A blood test to screen people for possible signs of Alzheimer’s disease and other forms of dementia has been a long-sought goal for scientists. Now, one may be on the horizon. Promising results have been see in multiple studies around the world researching the issue. Some experts are now estimating that a screening test could be as close as three years away.
Half a dozen research groups gave new results on various experimental tests at the Alzheimer’s Association International Conference this week. Two appeared especially promising. Both types of blood tests measured a specific type of protein in the blood. They both appeared to be successful in a large majority of the patients they were tested on.
The first was a blood test that measures abnormal versions of the protein that form the plaques in the brain that characterize Alzheimer’s. Japanese researchers tested the method on 201 people with Alzheimer’s, other types of dementia, mild impairment, or no symptoms. The results were measured against results from the top tests used now – three types of brain scans and a mental assessment exam. The test was accurate for 92 percent of people who had Alzheimer’s and correctly ruled out 85 percent who did not have it, for an overall accuracy of 88 percent.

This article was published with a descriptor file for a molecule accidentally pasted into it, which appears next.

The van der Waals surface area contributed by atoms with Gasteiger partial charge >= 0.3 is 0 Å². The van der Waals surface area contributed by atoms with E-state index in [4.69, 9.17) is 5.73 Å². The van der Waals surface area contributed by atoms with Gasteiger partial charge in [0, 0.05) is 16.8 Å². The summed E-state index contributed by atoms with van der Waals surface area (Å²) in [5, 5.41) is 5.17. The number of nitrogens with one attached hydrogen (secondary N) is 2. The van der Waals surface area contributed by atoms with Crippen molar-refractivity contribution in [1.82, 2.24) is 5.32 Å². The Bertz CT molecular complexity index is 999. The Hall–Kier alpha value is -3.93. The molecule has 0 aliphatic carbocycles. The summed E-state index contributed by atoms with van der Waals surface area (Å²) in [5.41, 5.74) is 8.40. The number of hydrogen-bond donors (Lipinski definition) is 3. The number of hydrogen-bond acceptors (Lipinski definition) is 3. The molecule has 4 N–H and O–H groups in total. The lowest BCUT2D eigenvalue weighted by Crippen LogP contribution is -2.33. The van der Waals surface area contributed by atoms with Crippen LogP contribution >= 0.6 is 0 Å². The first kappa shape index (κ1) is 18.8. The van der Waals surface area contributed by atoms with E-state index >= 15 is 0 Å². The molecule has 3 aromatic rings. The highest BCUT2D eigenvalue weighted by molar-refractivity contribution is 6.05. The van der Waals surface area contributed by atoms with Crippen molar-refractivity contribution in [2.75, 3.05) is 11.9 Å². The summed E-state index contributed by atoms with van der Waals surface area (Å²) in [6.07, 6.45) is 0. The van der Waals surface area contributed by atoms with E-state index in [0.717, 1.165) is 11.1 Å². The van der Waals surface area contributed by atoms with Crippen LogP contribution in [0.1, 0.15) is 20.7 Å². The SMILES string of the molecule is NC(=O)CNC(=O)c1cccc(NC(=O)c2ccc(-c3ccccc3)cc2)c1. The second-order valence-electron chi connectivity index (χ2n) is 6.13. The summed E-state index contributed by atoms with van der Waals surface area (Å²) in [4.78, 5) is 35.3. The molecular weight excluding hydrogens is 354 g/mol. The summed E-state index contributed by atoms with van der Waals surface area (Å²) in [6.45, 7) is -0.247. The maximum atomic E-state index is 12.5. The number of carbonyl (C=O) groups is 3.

The study of another experimental blood test that looked at a protein that’s a marker of nerve damage was conducted in 2,300 people with various neurological conditions, including Alzheimer’s, other dementias, Parkinson’s, depression, multiple sclerosis, Lou Gehrig’s disease. When the results were compared to those of healthy people, the blood test found protein levels that were significantly higher for eight conditions. Only 2 percent of healthy folks were found to be above the threshold the researchers set for raising concern.
It is estimated that roughly 50 million people worldwide have dementia. Alzheimer’s is the most common form. Doctors are hoping for a test to use during routine exams to gauge who needs more extensive testing. A blood test could be effective at getting patients into the right types of treatment sooner.